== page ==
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Fun with Rock Dust

It’s weird – for whatever reason, as of late I seem to be connecting with a variety of really interesting people and being presented with unexpected opportunities! This past Friday was a prime example.

Back in February I received an email from Klaas Baan of Agricultural Mineral Prospectors Inc (AMP), asking if I might be interested in testing a refined agro-mineral product his company sells. It sounded reasonably interesting, but for some reason I had it in my mind that it was a coarse gravel, with limited potential for anything composting related (I thought maybe I could test it out as a vermiponics growing medium) – looking back at our first exchange now I see that it was simply a matter of me not reading closely enough (DOH!).

Well, a few months went by with no further communication with Klaas and, as per usual, I completely forgot about it – until this week when he sent me an email asking if I was still interested in testing the material out. Long-story-short we set up a meeting time on Friday and he drove to my place for the drop-off and chat.

The material in question is called “Spanish River Carbonatite” (links to AMP website), and it’s a calcium-rich mineral mix of ancient volcanic origin. Not only is it not a “gravel” – screening leaves a very fine particulate matter (first picture below) – but they’ve even micronized it (the material in the second picture below) to greatly reduce the particle size (on par with the size of bacteria if I remember correctly).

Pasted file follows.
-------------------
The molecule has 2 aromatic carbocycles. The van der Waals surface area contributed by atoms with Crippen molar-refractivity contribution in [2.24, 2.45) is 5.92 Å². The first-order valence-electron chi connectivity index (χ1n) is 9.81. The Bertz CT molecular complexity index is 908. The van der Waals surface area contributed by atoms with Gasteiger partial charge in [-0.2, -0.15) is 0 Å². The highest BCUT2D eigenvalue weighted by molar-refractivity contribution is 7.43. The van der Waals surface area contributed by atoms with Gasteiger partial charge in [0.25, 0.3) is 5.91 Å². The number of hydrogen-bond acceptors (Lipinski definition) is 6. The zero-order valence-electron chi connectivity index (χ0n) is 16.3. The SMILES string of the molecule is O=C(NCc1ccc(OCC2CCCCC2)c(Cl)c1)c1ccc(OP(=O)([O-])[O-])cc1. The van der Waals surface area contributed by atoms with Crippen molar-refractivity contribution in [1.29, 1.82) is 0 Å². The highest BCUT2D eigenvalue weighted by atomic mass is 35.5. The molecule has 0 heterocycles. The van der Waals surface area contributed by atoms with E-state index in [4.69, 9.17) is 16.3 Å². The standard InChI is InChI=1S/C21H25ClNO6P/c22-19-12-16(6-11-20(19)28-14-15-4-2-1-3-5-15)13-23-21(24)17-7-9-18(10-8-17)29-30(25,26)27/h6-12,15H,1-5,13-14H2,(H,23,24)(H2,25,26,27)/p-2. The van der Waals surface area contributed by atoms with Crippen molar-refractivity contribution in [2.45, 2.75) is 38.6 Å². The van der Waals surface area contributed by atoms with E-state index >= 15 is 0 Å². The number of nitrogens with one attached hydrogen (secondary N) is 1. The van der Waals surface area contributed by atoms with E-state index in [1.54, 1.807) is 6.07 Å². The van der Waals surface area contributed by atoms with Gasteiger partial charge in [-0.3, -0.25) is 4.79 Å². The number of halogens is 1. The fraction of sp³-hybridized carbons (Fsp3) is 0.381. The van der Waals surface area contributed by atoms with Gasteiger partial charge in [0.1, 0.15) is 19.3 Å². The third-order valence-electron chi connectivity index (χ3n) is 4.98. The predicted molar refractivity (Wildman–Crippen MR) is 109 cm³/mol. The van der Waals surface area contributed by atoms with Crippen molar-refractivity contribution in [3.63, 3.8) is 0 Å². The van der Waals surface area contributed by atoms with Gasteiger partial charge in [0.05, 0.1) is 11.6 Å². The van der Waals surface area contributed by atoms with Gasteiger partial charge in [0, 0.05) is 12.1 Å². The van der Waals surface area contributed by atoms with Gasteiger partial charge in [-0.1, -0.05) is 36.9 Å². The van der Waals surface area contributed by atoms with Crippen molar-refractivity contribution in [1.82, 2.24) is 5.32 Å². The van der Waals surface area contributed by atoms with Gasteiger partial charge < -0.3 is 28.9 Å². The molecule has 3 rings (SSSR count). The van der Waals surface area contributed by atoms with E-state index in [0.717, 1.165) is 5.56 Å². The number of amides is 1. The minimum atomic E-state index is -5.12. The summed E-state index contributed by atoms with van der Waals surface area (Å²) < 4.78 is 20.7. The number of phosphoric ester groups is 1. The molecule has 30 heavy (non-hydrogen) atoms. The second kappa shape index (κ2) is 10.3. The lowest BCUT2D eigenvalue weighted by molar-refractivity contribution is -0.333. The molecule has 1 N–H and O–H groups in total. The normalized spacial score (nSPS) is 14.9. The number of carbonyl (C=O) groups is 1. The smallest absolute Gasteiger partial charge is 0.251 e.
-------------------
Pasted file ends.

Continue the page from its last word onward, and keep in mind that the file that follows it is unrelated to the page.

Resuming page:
Once I saw how fine even the unrefined product was, and learned about the various agricultural/composting applications it’s been used in, my head started to spin with possibilities! For quite some time I’ve been meaning to see if I could track down some “rock dust” to test as a worm bed conditioner (alternative to ag lime) and compost tea additive – so this stuff certainly fits the bill with flying colors (especially considering the impressive suite of plant nutrients and micronutrients it contains). Vermicompost is pretty impressive in its own right, but I have a sneaking suspicion it will be even more potent with some rock dust mixed in!

Here are some things I want to test out:

1) Effect of rock dusts on worm growth/reproduction
2) Effect of rock dusts on composting process in general (does it help speed it up? slow it down? no effect?)
3) Effect of rock dusts on plant growth – I’ll be testing it out in my gardening efforts this year, but I have plans for some actual experiments. I’m interested to compare growth in: 1) potting soil 2) vermicompost and potting soil 3) rock dust and potting soil 4) vermicompost and rock dust in potting soil and 5) solely vermicompost.

I also want to add some of the micronized dust to compost teas and test these out as well!

So much to test, so little time! Haha

Whatever I end up doing – rest assured, I’ll keep everyone posted!

If you want to learn more about the benefits of using rock dust and other agro-mineral products, apart from checking out the AMP website (linked above), be sure to spend some time on Remineralize The Earth.